Hank Chinaski was a hard boiled character, or so he would have you believe. He was not a teetotaler. In spite of his many excesses, Hank lived to be 74, when leukemia sent him to the likkastow in the sky. This was March 9, 1994. Eleven days later, Lewis Grizzard met his maker. Lewis was 47, the same age as Hank in much of TOOM.

You should always separate the creator from the creation. Enjoy the product, and don’t worry about the ingredients. That is the case with TOOM. The stories are reputed to be little autobiographies. (An Amazon one star commenter thinks the stories are the result of “some kind of posthumous ghost writer, and not a very good one.”)

Hank, if nothing else, was productive. He wrote thousands of poems. It is not known if they have all been published, or if anyone is drunk enough to read them. Here is a quote from a previous Chamblee54 feature, The On Time Charles Bukowski.

The writer/drunk had always been a bit of a fascination to PG. Out of the millions of useless drunks feeding the urinals of planet earth, at least one will turn out to have had literary merit… this leads to a newyorker piece about the gentleman. After nine paragraphs, and two poems, there is the phrase that set off PG…graphomaniacal fecundity. (spell check suggestion:nymphomaniac)

As best as we can figure, g.f. means that Hank wrote a lot of stuff. This is a good thing. PG operates on the notion that if you keep your quantity up, the quality will take care of itself. Hank seems to agree, spitting out product “like hot turds the morning after a good beer drunk.” He seemed to take pride in doing what Truman Capote said about Jack Kerouac…he doesn’t write, he types.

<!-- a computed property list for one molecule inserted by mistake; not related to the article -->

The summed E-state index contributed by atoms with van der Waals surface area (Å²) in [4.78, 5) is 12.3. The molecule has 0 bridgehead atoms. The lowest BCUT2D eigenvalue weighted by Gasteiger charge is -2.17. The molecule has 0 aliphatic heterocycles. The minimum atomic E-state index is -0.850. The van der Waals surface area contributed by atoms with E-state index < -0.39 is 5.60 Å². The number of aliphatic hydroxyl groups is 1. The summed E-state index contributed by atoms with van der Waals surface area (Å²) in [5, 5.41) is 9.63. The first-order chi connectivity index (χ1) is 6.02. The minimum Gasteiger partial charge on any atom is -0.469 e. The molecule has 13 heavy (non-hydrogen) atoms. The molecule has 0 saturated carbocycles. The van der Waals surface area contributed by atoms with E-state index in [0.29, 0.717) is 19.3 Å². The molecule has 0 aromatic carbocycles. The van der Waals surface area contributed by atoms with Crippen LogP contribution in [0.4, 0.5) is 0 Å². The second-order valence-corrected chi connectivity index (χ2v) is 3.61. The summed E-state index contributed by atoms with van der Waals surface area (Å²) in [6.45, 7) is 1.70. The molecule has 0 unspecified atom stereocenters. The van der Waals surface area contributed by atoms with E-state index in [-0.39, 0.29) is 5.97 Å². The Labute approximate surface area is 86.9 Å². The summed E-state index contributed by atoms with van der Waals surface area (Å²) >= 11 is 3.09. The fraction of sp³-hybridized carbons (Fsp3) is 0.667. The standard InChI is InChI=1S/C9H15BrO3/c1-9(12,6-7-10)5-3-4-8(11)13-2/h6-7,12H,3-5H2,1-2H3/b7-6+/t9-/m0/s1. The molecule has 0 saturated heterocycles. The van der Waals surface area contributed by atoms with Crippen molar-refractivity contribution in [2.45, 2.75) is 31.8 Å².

Holy drunken author synchronicity. Last summer, PG was working third shift in a midtown sweatshop. He would read a couple of stories of TOOM, then shift gears and read a bit of The Dharma Bums. At some point in the procedure, there was a collection of output from Truman Capote.
Hank Chinaski might not like PG. There is the rhyming poetry. There is buying a book of repackaged prose at a yard sale. There is the twenty five year retirement from alcohol use. This is beside the point. You have to live for what is important to you, not what a deceased barfly might think.

Pictures for the last part are from The Library of Congress. After publishing Hank Chinaski Lives on Tuesday, PG decided to repost two other pieces about Hank Bukowski.

10874xc

11136xc

11136xd

17744x

17744xa

17745x

17745xa

19841xb

33571xa

33571xb

34633x

Advertisements

One Response

Subscribe to comments with RSS.

  1. Hank Chinaski Lives | Chamblee54 said, on May 12, 2017 at 11:01 am

    […] streets, from myself.” Pictures are from The Library of Congress. This is a double repost. Another repost was published May 12. This is probably it for this […]


Leave a Reply

Fill in your details below or click an icon to log in:

WordPress.com Logo

You are commenting using your WordPress.com account. Log Out / Change )

Twitter picture

You are commenting using your Twitter account. Log Out / Change )

Facebook photo

You are commenting using your Facebook account. Log Out / Change )

Google+ photo

You are commenting using your Google+ account. Log Out / Change )

Connecting to %s

%d bloggers like this: